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The Scholarship Judging Process

by Laura DiFiore

You fill out the application, mail it in, and it seems like it’s gone into never-never land, lost forever, never to be seen or heard from again. Why? Having an understanding of the basic judging process may help you to improve your odds of winning.

Every organization that offers a scholarship has their own way of judging the applications they receive. Please understand that this article is intended to be more of an “overview” based on a variety of judging committees than a description of how any one particular scholarship contest is judged.

1. “Weed out the Junk” Stage.

Some organizations open up applications as soon as they are received. Others will simply let the applications pile up in a corner of the office, waiting until the deadline date.

Some organizations are very organized. They will enter each application into a log book as it arrives, assign it a number, and keep track of it.

Others are not very organized – remember, many of these organizations are SEVERELY understaffed, under-funded, and overworked. Some applications might, unfortunately, be lost, probably ending up in the same place that your socks go after they enter the dryer.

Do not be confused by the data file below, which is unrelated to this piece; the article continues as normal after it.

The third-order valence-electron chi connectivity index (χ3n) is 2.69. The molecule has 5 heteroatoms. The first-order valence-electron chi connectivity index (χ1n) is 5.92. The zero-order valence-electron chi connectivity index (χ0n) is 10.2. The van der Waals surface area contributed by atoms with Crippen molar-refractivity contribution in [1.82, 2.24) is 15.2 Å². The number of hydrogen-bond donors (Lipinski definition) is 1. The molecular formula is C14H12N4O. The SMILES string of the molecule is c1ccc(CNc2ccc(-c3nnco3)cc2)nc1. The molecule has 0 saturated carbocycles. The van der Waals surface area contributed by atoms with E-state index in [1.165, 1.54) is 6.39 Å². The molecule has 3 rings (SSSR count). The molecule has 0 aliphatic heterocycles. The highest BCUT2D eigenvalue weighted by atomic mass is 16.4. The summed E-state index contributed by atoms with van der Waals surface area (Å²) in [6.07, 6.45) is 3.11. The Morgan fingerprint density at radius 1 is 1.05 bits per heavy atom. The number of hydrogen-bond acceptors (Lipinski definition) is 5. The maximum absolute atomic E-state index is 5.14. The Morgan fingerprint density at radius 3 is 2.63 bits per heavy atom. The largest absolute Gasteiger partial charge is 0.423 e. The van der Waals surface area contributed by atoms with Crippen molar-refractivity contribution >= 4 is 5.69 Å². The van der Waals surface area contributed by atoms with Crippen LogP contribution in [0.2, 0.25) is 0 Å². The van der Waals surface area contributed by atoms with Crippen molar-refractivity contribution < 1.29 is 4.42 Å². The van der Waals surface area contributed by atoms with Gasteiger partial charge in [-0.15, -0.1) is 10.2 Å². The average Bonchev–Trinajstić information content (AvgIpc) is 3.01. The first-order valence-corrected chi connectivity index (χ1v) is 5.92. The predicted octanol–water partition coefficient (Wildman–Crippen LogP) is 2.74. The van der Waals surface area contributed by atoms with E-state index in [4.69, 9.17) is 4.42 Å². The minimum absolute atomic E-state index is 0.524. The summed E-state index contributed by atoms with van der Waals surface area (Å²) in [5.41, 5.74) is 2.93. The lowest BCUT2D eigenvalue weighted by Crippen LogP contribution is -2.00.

Either way, eventually, someone is going to open up the applications. Often, the person opening the applications is a secretary, a volunteer, or maybe even a stay-at-home dad watching the afternoon soap operas. Quite often, it is NOT a scholarship judge that actually opens the envelope to look at your application for the “first look.”

As each application is opened, a “quick check” is made of the application.

  • Is the application neat?
  • Are all required documents included?
  • References, transcripts, photo, etc.?
  • Are all questions answered? etc.

This “quick check” is exactly that: QUICK. If your application has been looked at for 30 seconds at this point, you are lucky.

Important: This stage is also where MOST applications end up in that big “NO” pile, never to be seen again. In many cases, up to 90% of applications are “killed” right here – after 10-30 seconds of consideration. (Seriously. Up to 90% of applications lose after 30 seconds of consideration. For the percentage impaired - if the organization received 1,000 applications, up to 900 of the applications received lost the game right here.)


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